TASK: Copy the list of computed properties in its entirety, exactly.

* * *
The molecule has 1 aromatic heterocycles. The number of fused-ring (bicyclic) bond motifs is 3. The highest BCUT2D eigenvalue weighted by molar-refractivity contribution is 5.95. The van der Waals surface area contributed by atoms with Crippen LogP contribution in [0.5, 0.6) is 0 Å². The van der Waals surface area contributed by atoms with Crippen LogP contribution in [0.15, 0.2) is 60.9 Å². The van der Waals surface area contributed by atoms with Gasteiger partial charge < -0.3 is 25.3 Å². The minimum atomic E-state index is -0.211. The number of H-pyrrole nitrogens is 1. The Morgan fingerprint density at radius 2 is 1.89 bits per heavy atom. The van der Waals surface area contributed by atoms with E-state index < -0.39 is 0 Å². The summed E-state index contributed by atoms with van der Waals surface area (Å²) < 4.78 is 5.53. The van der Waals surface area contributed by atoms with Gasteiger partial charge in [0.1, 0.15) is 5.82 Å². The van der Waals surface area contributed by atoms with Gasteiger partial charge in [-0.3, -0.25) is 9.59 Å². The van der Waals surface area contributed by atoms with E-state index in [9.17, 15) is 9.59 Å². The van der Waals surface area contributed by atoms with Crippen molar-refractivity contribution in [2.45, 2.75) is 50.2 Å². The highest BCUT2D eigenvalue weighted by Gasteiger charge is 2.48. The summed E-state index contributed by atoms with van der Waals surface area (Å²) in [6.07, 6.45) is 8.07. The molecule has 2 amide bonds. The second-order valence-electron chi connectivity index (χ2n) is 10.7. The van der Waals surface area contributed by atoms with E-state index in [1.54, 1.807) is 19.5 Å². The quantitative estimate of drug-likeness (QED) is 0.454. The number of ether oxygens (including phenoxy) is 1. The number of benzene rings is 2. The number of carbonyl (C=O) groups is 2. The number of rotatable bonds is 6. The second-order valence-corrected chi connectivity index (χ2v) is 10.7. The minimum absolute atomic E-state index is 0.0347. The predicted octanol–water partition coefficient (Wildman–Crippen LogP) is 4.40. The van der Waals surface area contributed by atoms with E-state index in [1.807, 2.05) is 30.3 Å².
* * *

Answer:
The molecule has 1 aromatic heterocycles. The number of fused-ring (bicyclic) bond motifs is 3. The highest BCUT2D eigenvalue weighted by molar-refractivity contribution is 5.95. The van der Waals surface area contributed by atoms with Crippen LogP contribution in [0.5, 0.6) is 0 Å². The van der Waals surface area contributed by atoms with Crippen LogP contribution in [0.15, 0.2) is 60.9 Å². The van der Waals surface area contributed by atoms with Gasteiger partial charge < -0.3 is 25.3 Å². The minimum atomic E-state index is -0.211. The number of H-pyrrole nitrogens is 1. The Morgan fingerprint density at radius 2 is 1.89 bits per heavy atom. The van der Waals surface area contributed by atoms with E-state index < -0.39 is 0 Å². The summed E-state index contributed by atoms with van der Waals surface area (Å²) < 4.78 is 5.53. The van der Waals surface area contributed by atoms with Gasteiger partial charge in [0.1, 0.15) is 5.82 Å². The van der Waals surface area contributed by atoms with Gasteiger partial charge in [-0.3, -0.25) is 9.59 Å². The van der Waals surface area contributed by atoms with E-state index in [9.17, 15) is 9.59 Å². The van der Waals surface area contributed by atoms with Crippen molar-refractivity contribution in [2.45, 2.75) is 50.2 Å². The highest BCUT2D eigenvalue weighted by Gasteiger charge is 2.48. The summed E-state index contributed by atoms with van der Waals surface area (Å²) in [6.07, 6.45) is 8.07. The molecule has 2 amide bonds. The second-order valence-electron chi connectivity index (χ2n) is 10.7. The van der Waals surface area contributed by atoms with E-state index in [1.54, 1.807) is 19.5 Å². The quantitative estimate of drug-likeness (QED) is 0.454. The number of ether oxygens (including phenoxy) is 1. The number of benzene rings is 2. The number of carbonyl (C=O) groups is 2. The number of rotatable bonds is 6. The second-order valence-corrected chi connectivity index (χ2v) is 10.7. The minimum absolute atomic E-state index is 0.0347. The predicted octanol–water partition coefficient (Wildman–Crippen LogP) is 4.40. The van der Waals surface area contributed by atoms with E-state index in [1.807, 2.05) is 30.3 Å².